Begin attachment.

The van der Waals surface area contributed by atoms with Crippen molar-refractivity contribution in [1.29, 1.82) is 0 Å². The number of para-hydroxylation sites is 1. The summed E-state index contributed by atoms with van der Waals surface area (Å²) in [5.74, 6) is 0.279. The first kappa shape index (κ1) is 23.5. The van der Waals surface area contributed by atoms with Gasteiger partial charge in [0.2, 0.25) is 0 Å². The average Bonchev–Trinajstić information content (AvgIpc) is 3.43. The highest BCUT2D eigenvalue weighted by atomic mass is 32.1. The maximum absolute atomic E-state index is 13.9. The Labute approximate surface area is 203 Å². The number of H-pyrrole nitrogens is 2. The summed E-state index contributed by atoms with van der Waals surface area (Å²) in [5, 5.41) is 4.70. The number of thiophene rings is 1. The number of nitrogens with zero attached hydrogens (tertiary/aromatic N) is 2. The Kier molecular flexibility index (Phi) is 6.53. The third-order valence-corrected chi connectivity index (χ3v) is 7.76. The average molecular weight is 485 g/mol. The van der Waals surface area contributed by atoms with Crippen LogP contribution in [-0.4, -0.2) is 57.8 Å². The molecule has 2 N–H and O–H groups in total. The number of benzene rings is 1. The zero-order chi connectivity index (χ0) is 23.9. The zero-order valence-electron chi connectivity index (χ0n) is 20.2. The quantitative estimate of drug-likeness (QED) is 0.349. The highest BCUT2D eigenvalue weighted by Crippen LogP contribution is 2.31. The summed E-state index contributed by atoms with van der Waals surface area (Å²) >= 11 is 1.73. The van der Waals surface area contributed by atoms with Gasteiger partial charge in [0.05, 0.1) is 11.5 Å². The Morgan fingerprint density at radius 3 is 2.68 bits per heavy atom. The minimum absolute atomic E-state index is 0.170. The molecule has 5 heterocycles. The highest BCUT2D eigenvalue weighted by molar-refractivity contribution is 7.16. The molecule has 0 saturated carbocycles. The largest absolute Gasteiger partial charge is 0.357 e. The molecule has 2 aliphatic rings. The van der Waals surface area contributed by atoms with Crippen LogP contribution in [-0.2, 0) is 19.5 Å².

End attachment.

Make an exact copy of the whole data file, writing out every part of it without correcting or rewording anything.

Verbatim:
The van der Waals surface area contributed by atoms with Crippen molar-refractivity contribution in [1.29, 1.82) is 0 Å². The number of para-hydroxylation sites is 1. The summed E-state index contributed by atoms with van der Waals surface area (Å²) in [5.74, 6) is 0.279. The first kappa shape index (κ1) is 23.5. The van der Waals surface area contributed by atoms with Gasteiger partial charge in [0.2, 0.25) is 0 Å². The average Bonchev–Trinajstić information content (AvgIpc) is 3.43. The highest BCUT2D eigenvalue weighted by atomic mass is 32.1. The maximum absolute atomic E-state index is 13.9. The Labute approximate surface area is 203 Å². The number of H-pyrrole nitrogens is 2. The summed E-state index contributed by atoms with van der Waals surface area (Å²) in [5, 5.41) is 4.70. The number of thiophene rings is 1. The number of nitrogens with zero attached hydrogens (tertiary/aromatic N) is 2. The Kier molecular flexibility index (Phi) is 6.53. The third-order valence-corrected chi connectivity index (χ3v) is 7.76. The average molecular weight is 485 g/mol. The van der Waals surface area contributed by atoms with Crippen LogP contribution in [-0.4, -0.2) is 57.8 Å². The molecule has 2 N–H and O–H groups in total. The number of benzene rings is 1. The zero-order chi connectivity index (χ0) is 23.9. The zero-order valence-electron chi connectivity index (χ0n) is 20.2. The quantitative estimate of drug-likeness (QED) is 0.349. The highest BCUT2D eigenvalue weighted by Crippen LogP contribution is 2.31. The summed E-state index contributed by atoms with van der Waals surface area (Å²) >= 11 is 1.73. The van der Waals surface area contributed by atoms with Gasteiger partial charge in [0.05, 0.1) is 11.5 Å². The Morgan fingerprint density at radius 3 is 2.68 bits per heavy atom. The minimum absolute atomic E-state index is 0.170. The molecule has 5 heterocycles. The highest BCUT2D eigenvalue weighted by molar-refractivity contribution is 7.16. The molecule has 0 saturated carbocycles. The largest absolute Gasteiger partial charge is 0.357 e. The molecule has 2 aliphatic rings. The van der Waals surface area contributed by atoms with Crippen LogP contribution in [-0.2, 0) is 19.5 Å².